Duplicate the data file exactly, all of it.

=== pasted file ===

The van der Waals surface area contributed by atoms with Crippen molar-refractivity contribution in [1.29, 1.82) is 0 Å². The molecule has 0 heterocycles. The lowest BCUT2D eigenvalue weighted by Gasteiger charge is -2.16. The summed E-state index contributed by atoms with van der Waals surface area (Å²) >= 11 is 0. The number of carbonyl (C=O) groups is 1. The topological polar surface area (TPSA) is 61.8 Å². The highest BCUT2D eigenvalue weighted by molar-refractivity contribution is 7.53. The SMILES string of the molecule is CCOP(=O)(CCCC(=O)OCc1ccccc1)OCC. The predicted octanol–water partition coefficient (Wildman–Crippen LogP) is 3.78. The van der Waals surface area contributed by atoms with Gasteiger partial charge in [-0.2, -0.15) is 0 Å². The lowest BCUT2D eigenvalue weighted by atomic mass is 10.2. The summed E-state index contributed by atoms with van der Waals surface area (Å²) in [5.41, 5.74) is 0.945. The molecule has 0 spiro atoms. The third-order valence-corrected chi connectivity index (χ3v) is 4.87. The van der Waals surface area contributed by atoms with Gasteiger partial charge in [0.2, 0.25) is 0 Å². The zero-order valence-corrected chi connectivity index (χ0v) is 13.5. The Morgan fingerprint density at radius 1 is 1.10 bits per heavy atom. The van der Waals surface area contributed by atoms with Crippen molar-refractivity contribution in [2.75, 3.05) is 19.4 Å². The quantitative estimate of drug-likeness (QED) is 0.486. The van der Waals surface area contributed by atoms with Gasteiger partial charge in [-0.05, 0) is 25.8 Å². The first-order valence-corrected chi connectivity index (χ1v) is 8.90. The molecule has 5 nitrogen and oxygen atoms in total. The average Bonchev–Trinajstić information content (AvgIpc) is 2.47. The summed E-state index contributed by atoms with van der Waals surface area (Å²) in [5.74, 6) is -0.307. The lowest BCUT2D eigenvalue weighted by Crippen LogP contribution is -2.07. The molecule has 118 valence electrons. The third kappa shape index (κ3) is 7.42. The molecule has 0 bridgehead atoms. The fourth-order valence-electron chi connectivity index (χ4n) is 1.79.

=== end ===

The van der Waals surface area contributed by atoms with Crippen molar-refractivity contribution in [1.29, 1.82) is 0 Å². The molecule has 0 heterocycles. The lowest BCUT2D eigenvalue weighted by Gasteiger charge is -2.16. The summed E-state index contributed by atoms with van der Waals surface area (Å²) >= 11 is 0. The number of carbonyl (C=O) groups is 1. The topological polar surface area (TPSA) is 61.8 Å². The highest BCUT2D eigenvalue weighted by molar-refractivity contribution is 7.53. The SMILES string of the molecule is CCOP(=O)(CCCC(=O)OCc1ccccc1)OCC. The predicted octanol–water partition coefficient (Wildman–Crippen LogP) is 3.78. The van der Waals surface area contributed by atoms with Gasteiger partial charge in [-0.2, -0.15) is 0 Å². The lowest BCUT2D eigenvalue weighted by atomic mass is 10.2. The summed E-state index contributed by atoms with van der Waals surface area (Å²) in [5.41, 5.74) is 0.945. The molecule has 0 spiro atoms. The third-order valence-corrected chi connectivity index (χ3v) is 4.87. The van der Waals surface area contributed by atoms with Gasteiger partial charge in [0.2, 0.25) is 0 Å². The zero-order valence-corrected chi connectivity index (χ0v) is 13.5. The Morgan fingerprint density at radius 1 is 1.10 bits per heavy atom. The van der Waals surface area contributed by atoms with Crippen molar-refractivity contribution in [2.75, 3.05) is 19.4 Å². The quantitative estimate of drug-likeness (QED) is 0.486. The van der Waals surface area contributed by atoms with Gasteiger partial charge in [-0.05, 0) is 25.8 Å². The first-order valence-corrected chi connectivity index (χ1v) is 8.90. The molecule has 5 nitrogen and oxygen atoms in total. The average Bonchev–Trinajstić information content (AvgIpc) is 2.47. The summed E-state index contributed by atoms with van der Waals surface area (Å²) in [5.74, 6) is -0.307. The lowest BCUT2D eigenvalue weighted by Crippen LogP contribution is -2.07. The molecule has 118 valence electrons. The third kappa shape index (κ3) is 7.42. The molecule has 0 bridgehead atoms. The fourth-order valence-electron chi connectivity index (χ4n) is 1.79.